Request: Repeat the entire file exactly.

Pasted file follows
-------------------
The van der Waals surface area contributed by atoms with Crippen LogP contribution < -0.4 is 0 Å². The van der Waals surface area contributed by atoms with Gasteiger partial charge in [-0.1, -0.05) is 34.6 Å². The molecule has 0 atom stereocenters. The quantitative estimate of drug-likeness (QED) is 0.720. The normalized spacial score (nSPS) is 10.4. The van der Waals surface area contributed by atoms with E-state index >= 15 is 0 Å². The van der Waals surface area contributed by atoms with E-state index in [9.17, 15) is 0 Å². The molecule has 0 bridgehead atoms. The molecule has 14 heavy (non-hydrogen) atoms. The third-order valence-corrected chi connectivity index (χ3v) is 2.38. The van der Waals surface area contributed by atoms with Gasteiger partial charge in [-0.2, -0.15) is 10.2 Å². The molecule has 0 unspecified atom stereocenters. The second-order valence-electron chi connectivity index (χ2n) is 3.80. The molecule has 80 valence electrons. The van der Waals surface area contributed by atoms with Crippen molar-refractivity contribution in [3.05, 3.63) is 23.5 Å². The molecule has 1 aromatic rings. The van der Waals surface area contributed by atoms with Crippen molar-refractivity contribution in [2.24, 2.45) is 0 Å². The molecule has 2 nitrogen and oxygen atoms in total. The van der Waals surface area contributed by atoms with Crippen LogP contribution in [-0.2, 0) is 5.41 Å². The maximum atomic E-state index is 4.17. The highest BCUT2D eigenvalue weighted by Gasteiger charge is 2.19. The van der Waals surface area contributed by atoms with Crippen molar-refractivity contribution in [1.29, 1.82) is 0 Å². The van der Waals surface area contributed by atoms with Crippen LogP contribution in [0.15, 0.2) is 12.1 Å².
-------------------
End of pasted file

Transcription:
The van der Waals surface area contributed by atoms with Crippen LogP contribution < -0.4 is 0 Å². The van der Waals surface area contributed by atoms with Gasteiger partial charge in [-0.1, -0.05) is 34.6 Å². The molecule has 0 atom stereocenters. The quantitative estimate of drug-likeness (QED) is 0.720. The normalized spacial score (nSPS) is 10.4. The van der Waals surface area contributed by atoms with E-state index >= 15 is 0 Å². The van der Waals surface area contributed by atoms with E-state index in [9.17, 15) is 0 Å². The molecule has 0 bridgehead atoms. The molecule has 14 heavy (non-hydrogen) atoms. The third-order valence-corrected chi connectivity index (χ3v) is 2.38. The van der Waals surface area contributed by atoms with Gasteiger partial charge in [-0.2, -0.15) is 10.2 Å². The molecule has 0 unspecified atom stereocenters. The second-order valence-electron chi connectivity index (χ2n) is 3.80. The molecule has 80 valence electrons. The van der Waals surface area contributed by atoms with Crippen molar-refractivity contribution in [3.05, 3.63) is 23.5 Å². The molecule has 1 aromatic rings. The van der Waals surface area contributed by atoms with Crippen molar-refractivity contribution in [2.24, 2.45) is 0 Å². The molecule has 2 nitrogen and oxygen atoms in total. The van der Waals surface area contributed by atoms with Crippen LogP contribution in [-0.2, 0) is 5.41 Å². The maximum atomic E-state index is 4.17. The highest BCUT2D eigenvalue weighted by Gasteiger charge is 2.19. The van der Waals surface area contributed by atoms with Crippen molar-refractivity contribution in [1.29, 1.82) is 0 Å². The van der Waals surface area contributed by atoms with Crippen LogP contribution in [0.15, 0.2) is 12.1 Å².